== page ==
Fred Willard has been a Christopher Guest guy from the very beginning. Guest only starred and cowrote “This is Spinal Tap,” which was directed by Rob Reiner, but it set the template for the improvised mockumentaries Guest would start making himself with “Waiting for Guffman.” Willard only had a tiny role in “Tap” — he’s the army guy who talks to the band before an ill-fated show at an airbase — but he’d become one of Guest’s best scene-stealers in “Guffman,” “Best in Show,” “A Mighty Wind” and “For Your Consideration.” He’s in “Mascots,” too, Guest’s latest mockumentary, acting weird and spluttering nonsense.
Willard talks to us about his history with Guest, planning his improv and his dream to be in a Woody Allen movie.
How did you wind up with that bit part in “Spinal Tap”?
I worked with Michael McKean and Harry Shearer before that. They had a group called The Credibility Gap at the same time I was in a group called The Ace Trucking Company. We used to see them on the road. I would play business or army guy types. They might have thought of me. It might have been Rob Reiner, too, because I was doing a show called “Fernwood 2 Night” at the same studio he was doing “All in the Family.” [Ed. Both were Norman Lear shows, too] It was an afternoon thing, and it was totally improvised. I thought, ‘No one’s going to ever see this movie,’ though I thought it was just brilliant.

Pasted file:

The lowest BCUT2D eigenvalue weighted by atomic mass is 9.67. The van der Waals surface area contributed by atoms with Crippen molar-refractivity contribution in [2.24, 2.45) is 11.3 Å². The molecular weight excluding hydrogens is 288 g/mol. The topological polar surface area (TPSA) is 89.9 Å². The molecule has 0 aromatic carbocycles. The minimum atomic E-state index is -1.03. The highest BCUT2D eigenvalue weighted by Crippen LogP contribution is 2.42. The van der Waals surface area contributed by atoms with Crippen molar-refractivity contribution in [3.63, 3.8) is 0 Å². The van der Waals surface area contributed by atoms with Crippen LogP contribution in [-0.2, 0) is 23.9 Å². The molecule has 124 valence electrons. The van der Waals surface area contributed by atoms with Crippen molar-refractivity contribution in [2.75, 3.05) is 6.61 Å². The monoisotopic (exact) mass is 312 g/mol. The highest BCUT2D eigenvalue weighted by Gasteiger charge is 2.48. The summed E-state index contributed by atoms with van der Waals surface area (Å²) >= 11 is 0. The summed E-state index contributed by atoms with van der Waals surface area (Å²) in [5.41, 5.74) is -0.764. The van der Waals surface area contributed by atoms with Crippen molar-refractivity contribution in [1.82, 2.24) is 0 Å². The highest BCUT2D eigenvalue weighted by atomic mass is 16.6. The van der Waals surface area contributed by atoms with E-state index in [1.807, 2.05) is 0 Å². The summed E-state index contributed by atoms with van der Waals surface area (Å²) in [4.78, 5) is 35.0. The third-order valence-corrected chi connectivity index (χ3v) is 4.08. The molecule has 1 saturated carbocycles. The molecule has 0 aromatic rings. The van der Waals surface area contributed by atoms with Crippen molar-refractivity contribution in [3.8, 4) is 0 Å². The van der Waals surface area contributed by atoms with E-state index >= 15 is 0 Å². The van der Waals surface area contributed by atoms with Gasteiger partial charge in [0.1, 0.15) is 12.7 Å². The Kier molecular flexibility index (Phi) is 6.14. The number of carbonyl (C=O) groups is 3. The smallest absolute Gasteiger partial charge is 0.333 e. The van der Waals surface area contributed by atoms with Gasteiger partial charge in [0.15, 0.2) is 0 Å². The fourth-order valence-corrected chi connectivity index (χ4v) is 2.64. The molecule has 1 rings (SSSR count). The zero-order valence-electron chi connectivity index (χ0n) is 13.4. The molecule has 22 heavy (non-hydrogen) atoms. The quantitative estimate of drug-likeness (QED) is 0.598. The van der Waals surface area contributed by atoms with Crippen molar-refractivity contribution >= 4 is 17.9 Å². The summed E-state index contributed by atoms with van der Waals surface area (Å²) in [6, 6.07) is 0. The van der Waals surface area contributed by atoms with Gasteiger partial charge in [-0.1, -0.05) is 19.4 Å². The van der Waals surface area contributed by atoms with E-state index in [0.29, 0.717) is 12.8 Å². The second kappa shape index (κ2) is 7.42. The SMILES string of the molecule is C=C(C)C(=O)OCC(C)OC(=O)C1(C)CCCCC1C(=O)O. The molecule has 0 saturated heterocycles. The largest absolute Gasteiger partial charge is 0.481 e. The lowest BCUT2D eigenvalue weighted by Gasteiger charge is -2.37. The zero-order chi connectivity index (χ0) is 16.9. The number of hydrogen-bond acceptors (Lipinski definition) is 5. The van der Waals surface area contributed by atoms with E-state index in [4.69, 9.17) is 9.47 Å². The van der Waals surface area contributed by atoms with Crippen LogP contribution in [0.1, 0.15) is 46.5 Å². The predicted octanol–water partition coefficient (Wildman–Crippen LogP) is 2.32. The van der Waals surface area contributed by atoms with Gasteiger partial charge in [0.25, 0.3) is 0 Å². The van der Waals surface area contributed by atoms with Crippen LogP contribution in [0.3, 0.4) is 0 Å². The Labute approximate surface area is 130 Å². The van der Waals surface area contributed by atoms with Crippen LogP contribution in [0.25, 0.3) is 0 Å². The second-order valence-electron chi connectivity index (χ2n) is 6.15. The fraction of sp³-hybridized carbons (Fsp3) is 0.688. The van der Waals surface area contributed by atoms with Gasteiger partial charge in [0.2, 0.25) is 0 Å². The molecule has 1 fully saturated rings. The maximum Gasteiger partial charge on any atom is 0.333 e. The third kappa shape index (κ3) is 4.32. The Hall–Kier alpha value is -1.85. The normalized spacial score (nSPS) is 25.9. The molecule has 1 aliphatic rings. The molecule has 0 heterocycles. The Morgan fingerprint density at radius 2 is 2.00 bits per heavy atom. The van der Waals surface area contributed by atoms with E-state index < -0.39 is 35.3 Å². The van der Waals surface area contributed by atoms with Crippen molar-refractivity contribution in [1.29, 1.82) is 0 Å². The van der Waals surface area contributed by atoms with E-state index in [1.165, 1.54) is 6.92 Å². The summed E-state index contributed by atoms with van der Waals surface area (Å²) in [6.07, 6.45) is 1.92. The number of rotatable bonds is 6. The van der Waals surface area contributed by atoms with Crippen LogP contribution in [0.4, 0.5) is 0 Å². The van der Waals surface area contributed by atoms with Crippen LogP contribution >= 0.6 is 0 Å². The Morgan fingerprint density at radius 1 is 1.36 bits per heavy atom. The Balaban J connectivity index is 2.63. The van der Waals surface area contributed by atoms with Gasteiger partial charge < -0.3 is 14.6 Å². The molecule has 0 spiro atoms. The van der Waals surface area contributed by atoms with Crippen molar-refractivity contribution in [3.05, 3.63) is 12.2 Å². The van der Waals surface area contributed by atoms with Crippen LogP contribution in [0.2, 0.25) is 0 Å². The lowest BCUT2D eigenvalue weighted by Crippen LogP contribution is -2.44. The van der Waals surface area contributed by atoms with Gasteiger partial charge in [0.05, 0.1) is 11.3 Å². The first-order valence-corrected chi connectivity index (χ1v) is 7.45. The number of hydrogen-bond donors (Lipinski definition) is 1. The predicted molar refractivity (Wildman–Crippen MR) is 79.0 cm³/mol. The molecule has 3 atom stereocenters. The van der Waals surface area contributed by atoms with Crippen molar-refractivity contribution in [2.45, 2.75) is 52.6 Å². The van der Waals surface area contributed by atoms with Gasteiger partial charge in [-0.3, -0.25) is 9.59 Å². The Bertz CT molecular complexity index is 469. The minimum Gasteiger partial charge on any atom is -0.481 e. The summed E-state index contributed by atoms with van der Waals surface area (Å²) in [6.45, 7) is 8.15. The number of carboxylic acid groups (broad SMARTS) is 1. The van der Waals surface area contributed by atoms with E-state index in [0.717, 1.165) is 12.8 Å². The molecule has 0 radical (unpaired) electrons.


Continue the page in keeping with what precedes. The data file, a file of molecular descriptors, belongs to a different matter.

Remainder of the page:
It wasn’t a hit when it came out, and now it’s considered one of the best rock ’n' roll movies ever made, which is funny because it’s a lampoon.
They are so musically good, those guys — just brilliant musicians. We just rewatched “Spinal Tap”; I don’t think I’d seen it since it came out. When they do the flashbacks to the ’60s — those were good songs! They could have been hits back in those times. You’ve heard worse songs than them on those hullabaloo shows.
Did you stay in contact with Guest and those guys between “Spinal Tap” and “Waiting for Guffman”?
I was subsequently in a movie that Eugene Levy wrote and directed called “Sodbusters.” Then Eugene and Chris Guest wrote “Waiting for Guffman.” Eugene probably said, “Fred Willard would be perfect for this part.” It all came together. I was a huge Eugene Levy fan I love what Chris Guest did. You end up liking certain sorts of comedy and then you work your way into their graces. I was such a fan of “SCTV”; I saw them when they started out in Toronto on stage at Second City. I would see Joe Flaherty in Los Angeles, and I’d go up to him and say, “Joe you’ve got to get me on ‘SCTV’!” So he eventually did. They called me up to Toronto to be on a couple episodes. I wouldn’t do that now — “You’ve got to get me in your next movie!” — unless you really love something.